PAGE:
There is no question that we have entered a world where personal branding is important. Whether looking for a new career, a new customer or more visibility within your current organization, personal branding is an invaluable asset in these ventures. Having said that, part of personal branding requires a willingness to create, share and draw attention to yourself. Considering that some of the strongest ways to build a personal brand are through publishing your thoughts, public speaking and social media; there really isn’t a means to develop a strong personal brand without raising your hand and saying “I’m okay with being highly visible.”

For some people this type of high visibility is easy. From celebrities to high profile business executives to social media ninjas and rock stars, some people just don’t mind being the center of attention. Not only are they willing to share every thought that comes through their mind as if we would all be missing out if they didn’t share it, but they enjoy it. Worse yet, it isn’t always just their thoughts (perhaps we could live with that) but rather it is their every accomplishment no matter how small; you just cooked and then proceeded to eat the best cheeseburger on the planet…Good for you! It’s a blurry line between narcissism, psychopathy and a genuine desire to help a company (yours or someone else’s) drive there thoughts, ideas and messages forward. This is why personal branding is such a messy topic because we all need to be marketable, but there is without a doubt a point where we cross from informing, educating and inspiring to build a personal brand to just becoming self absorbed. It doesn’t matter how many times you start a Facebook post with how honored or humbled you are that you were selected for having the best Eyebrows on a Wednesday by Joe Nobodies Blog; At some point it isn’t humble at all…it’s bragging and it’s obnoxious.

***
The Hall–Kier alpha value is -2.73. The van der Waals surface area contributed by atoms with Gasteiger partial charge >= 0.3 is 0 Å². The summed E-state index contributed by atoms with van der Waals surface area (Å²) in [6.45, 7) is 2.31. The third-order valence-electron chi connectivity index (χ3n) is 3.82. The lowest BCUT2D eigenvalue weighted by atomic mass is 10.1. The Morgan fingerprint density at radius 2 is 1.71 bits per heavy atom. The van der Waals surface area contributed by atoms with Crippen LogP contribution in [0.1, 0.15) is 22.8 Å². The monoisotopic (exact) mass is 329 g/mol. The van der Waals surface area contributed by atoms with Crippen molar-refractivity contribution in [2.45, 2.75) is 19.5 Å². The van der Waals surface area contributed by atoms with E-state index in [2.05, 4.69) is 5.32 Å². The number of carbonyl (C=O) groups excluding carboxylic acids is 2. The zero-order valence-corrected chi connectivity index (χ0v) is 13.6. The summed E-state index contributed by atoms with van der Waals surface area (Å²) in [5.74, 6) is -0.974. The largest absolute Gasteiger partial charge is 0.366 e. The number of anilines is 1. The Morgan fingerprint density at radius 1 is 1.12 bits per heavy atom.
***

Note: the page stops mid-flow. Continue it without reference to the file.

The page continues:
To some extent my overarching resentful tone is probably rooted somewhere in my own insecurities. Over the past 5 years I have constantly found myself in a state of uncertainty as it relates to personal branding. I love to write, speak and share ideas that drive conversations forward. I have written 3 books, been published in countless national and global media outlets, keynoted terrific events and built a personal brand that has worked well for the business I am in (even that was hard to write). For all intents and purposes I have nothing to complain about, but yet I have this sometimes not so subtle irritation that has been exacerbated by social media and the shameless self promotion that so many feel no remorse for. Perhaps my favorite is when I hear people who speak on leadership or communication that suggest building relationships through empathy posting on Twitter or LinkedIn about all of the recent recognition they have received for a talk they gave or a book they wrote. Doesn’t that type of self-promoting banter seem hypocritical? If you tell me great leaders need to give, not take credit, then why are you publicly taking credit for your awesomeness? Shouldn’t those that you have impacted become your advocates? Isn’t that the power of word of mouth? Maybe word of mouth isn’t as powerful as we thought, or perhaps we aren’t quite as good we think we are. I would just think that if our work resonated our personal brand would be a byproduct; do we really need to toot our own horn?